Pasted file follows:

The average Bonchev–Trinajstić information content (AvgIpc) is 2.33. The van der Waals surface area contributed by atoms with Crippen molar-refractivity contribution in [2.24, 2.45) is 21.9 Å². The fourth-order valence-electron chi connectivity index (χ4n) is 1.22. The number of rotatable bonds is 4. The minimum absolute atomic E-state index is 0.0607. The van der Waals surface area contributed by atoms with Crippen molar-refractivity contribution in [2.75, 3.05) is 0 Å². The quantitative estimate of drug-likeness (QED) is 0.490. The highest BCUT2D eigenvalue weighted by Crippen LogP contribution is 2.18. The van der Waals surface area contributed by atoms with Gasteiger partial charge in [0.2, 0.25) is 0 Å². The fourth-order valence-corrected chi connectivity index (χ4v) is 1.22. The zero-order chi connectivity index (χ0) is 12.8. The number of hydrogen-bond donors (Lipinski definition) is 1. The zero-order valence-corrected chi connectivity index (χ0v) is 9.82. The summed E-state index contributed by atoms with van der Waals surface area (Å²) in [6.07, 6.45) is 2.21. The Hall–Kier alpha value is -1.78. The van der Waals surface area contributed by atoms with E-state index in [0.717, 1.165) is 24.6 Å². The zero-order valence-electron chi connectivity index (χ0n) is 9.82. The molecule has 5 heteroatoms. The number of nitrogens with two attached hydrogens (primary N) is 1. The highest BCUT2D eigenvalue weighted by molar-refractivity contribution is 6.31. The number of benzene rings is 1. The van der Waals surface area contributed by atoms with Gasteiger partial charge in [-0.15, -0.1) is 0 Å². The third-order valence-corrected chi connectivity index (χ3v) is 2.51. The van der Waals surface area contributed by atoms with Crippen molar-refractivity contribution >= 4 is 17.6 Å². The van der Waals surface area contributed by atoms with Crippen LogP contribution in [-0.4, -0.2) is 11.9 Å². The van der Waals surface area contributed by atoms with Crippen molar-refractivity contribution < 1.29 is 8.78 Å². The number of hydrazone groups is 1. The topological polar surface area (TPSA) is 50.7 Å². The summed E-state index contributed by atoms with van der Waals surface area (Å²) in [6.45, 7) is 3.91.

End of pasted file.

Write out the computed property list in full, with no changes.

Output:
The average Bonchev–Trinajstić information content (AvgIpc) is 2.33. The van der Waals surface area contributed by atoms with Crippen molar-refractivity contribution in [2.24, 2.45) is 21.9 Å². The fourth-order valence-electron chi connectivity index (χ4n) is 1.22. The number of rotatable bonds is 4. The minimum absolute atomic E-state index is 0.0607. The van der Waals surface area contributed by atoms with Crippen molar-refractivity contribution in [2.75, 3.05) is 0 Å². The quantitative estimate of drug-likeness (QED) is 0.490. The highest BCUT2D eigenvalue weighted by Crippen LogP contribution is 2.18. The van der Waals surface area contributed by atoms with Gasteiger partial charge in [0.2, 0.25) is 0 Å². The fourth-order valence-corrected chi connectivity index (χ4v) is 1.22. The zero-order chi connectivity index (χ0) is 12.8. The number of hydrogen-bond donors (Lipinski definition) is 1. The zero-order valence-corrected chi connectivity index (χ0v) is 9.82. The summed E-state index contributed by atoms with van der Waals surface area (Å²) in [6.07, 6.45) is 2.21. The Hall–Kier alpha value is -1.78. The van der Waals surface area contributed by atoms with E-state index in [0.717, 1.165) is 24.6 Å². The zero-order valence-electron chi connectivity index (χ0n) is 9.82. The molecule has 5 heteroatoms. The number of nitrogens with two attached hydrogens (primary N) is 1. The highest BCUT2D eigenvalue weighted by molar-refractivity contribution is 6.31. The number of benzene rings is 1. The van der Waals surface area contributed by atoms with Gasteiger partial charge in [-0.15, -0.1) is 0 Å². The third-order valence-corrected chi connectivity index (χ3v) is 2.51. The van der Waals surface area contributed by atoms with Crippen molar-refractivity contribution >= 4 is 17.6 Å². The van der Waals surface area contributed by atoms with Crippen LogP contribution in [-0.4, -0.2) is 11.9 Å². The van der Waals surface area contributed by atoms with Crippen molar-refractivity contribution < 1.29 is 8.78 Å². The number of hydrazone groups is 1. The topological polar surface area (TPSA) is 50.7 Å². The summed E-state index contributed by atoms with van der Waals surface area (Å²) in [6.45, 7) is 3.91.